Reciprocal Regulation: A Recipe for Success When Working with Children

“Self-regulation” and “mindfulness” are trending terms. But do we really understand what these terms mean and the various components involved? Let’s take a further look into these concepts along with a new one—reciprocal regulation.

What Is Self-Regulation?

Self-regulation consists of multisensory integration, emotional regulation, and executive functioning. It is one’s awareness and ability to control and adapt those functions.

You cannot address self-regulation without incorporating sensory processing and integration. Our senses are our first point of contact with the surrounding world. A child presenting with hyperactivity, emotional dysregulation, or lack of engagement may be responding to aspects of their environment.

Working through a child’s sensory system can address underlying neurological reactions. Some children will challenge the need to address the sensory system and see it as separate from the concept of self-regulation, but not addressing “sensory” could compromise any intervention plan.

What Is Mindfulness?

Mindfulness is a conduit for self-regulation. Mindfulness is “paying attention in a particular way: on purpose, in the present moment, and nonjudgmentally.”1

When being mindful, we must be fully aware, in the present moment, of our body and all sensations and emotions in that moment.

Try it now. Take a second and assess how the temperature in the room feels against your skin. Do you hear anything? What do you smell? How do you feel?

Being mindful does not necessarily mean meditating. Being mindful is simply being a witness to our own experience. Hence, it is important for us, as the teachers for our children, to become mindful of our own self-regulation.

Mindfulness allows the adult to become more aware of the child’s needs and what works for them. It allows children to see things from another person’s view. Rather than comparing themselves to others, the child learns to appreciate their differences, enhancing empathy and compassion. Research studies exploring mindfulness programs and children find significant improved attention, decreased anxiety, and better problem-solving skills.2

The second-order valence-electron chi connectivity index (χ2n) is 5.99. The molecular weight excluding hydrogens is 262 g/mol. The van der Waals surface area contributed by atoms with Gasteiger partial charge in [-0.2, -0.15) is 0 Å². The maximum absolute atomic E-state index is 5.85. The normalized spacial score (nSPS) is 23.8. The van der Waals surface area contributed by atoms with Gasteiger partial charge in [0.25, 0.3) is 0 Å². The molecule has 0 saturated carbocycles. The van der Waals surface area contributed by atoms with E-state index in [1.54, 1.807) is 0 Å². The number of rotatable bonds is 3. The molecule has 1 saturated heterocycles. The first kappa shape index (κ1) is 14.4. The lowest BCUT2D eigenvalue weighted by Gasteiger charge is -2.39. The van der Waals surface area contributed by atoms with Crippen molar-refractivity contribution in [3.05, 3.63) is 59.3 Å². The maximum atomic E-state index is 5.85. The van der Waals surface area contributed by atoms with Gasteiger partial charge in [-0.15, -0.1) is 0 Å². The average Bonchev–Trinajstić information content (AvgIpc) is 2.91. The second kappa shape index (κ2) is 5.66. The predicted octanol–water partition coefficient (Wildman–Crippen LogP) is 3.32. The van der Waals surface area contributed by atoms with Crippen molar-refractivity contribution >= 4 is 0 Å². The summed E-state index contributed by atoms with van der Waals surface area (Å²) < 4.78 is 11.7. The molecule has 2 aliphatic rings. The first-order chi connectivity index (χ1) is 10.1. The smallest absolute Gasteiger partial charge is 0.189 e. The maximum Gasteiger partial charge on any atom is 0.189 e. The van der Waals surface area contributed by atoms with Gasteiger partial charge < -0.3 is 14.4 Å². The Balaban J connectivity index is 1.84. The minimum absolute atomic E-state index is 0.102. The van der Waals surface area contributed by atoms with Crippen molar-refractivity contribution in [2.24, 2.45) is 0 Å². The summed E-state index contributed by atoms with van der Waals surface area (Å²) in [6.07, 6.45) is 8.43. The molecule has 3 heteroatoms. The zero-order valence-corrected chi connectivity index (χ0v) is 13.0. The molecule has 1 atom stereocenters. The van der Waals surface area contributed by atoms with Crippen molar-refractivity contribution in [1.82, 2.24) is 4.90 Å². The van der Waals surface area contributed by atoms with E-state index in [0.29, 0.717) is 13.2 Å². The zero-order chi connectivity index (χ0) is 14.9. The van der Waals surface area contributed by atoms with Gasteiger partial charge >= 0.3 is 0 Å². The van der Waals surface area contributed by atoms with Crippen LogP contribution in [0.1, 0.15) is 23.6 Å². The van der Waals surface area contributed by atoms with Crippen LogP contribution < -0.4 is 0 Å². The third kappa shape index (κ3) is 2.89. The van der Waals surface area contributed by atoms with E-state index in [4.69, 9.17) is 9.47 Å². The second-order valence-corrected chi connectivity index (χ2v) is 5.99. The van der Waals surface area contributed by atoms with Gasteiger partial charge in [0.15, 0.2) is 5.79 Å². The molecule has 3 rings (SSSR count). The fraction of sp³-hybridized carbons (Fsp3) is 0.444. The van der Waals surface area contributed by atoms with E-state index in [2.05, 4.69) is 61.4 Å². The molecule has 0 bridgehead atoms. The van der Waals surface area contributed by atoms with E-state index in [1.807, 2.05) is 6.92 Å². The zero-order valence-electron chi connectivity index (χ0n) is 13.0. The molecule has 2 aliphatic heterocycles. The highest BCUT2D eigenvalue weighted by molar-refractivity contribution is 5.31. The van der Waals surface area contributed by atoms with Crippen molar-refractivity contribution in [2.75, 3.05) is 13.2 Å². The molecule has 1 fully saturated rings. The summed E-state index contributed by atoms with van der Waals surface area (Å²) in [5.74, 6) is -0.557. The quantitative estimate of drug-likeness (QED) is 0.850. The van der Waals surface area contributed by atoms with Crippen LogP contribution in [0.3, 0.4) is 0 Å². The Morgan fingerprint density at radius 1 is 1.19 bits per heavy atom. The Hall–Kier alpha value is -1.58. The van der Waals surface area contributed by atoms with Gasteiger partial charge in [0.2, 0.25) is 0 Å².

What Is Reciprocal Regulation?

We are influenced by others’ behaviors and learn how to control our behavior through such engagement.3 I identify this process as Reciprocal Regulation.4

In actuality, whenever we are trying to teach a child to have “self-control” and improve their behavior, the ultimate goal is for the child to gain appropriate responses and the strategies needed to participate successfully in their daily life. In the process, the caregiver also receives improved self-regulation as a result. When the child calms, so do we. If the child is upset, and hyper-aroused, we also become anxious and agitated.

Our arousal also affects how the child presents. To this end, if we appear unhappy and lack patience, the child may also feel discomfort or be uncertain of what to expect. We must be mindful of our arousal and reactions to help children be more mindful of their own reactions. Start by simply taking a breath—even during the most chaotic moments.

Where Should We Start?

When addressing self-regulation, mindfulness, and reciprocal regulation, there are a few simple techniques we can use:

  • Stop, feel, think! Take a moment, even if it’s just for a second, and stop and check in to see how you are feeling and what is occurring around you.
  • Become aware of your senses. Identify if you have any sensory needs (for example, are you hungry, thirsty, or cold? Is the room you are in currently too brightly lit?).
  • Model these behaviors for the children you are working with. Teach their parents to be mindful and address their own self-regulation to be aware of reciprocal regulation.

Remember, it starts with us. Oftentimes, we place the majority of the pressure on the child and we may want them to do a better job at “calming down.” However, it is important to first address our own regulation. We must be more mindful and practice the teachings we present.

  1. Kabat-Zinn, J. (1994). Wherever You Go, There You Are: Mindfulness Meditation in Everyday Life. London: Reed Business Information, Ltd.
  2. Dunning, D. L., Griffiths, K., Kuyken, W., Crane, C., Foulkes, L., Parker, J., & Dalgleish, T. (2018). Research review: The effects of mindfulness‐based interventions on cognition and mental health in children and adolescents – a meta‐analysis of randomized controlled trials. The Journal of Child Psychology and Psychiatry.
  3. Bandura, A. (1991). Social cognitive theory of self-regulation. Organizational Behavior and Human Decision Processes, 50: 248-287.
  4. Gibbs, V. (2017). Self-Regulation and Mindfulness: Over 82 Exercises & Worksheets for Sensory Processing Disorder, ADHD, & Autism Spectrum Disorder. Eau Claire, WI: Pesi Publishing & Media.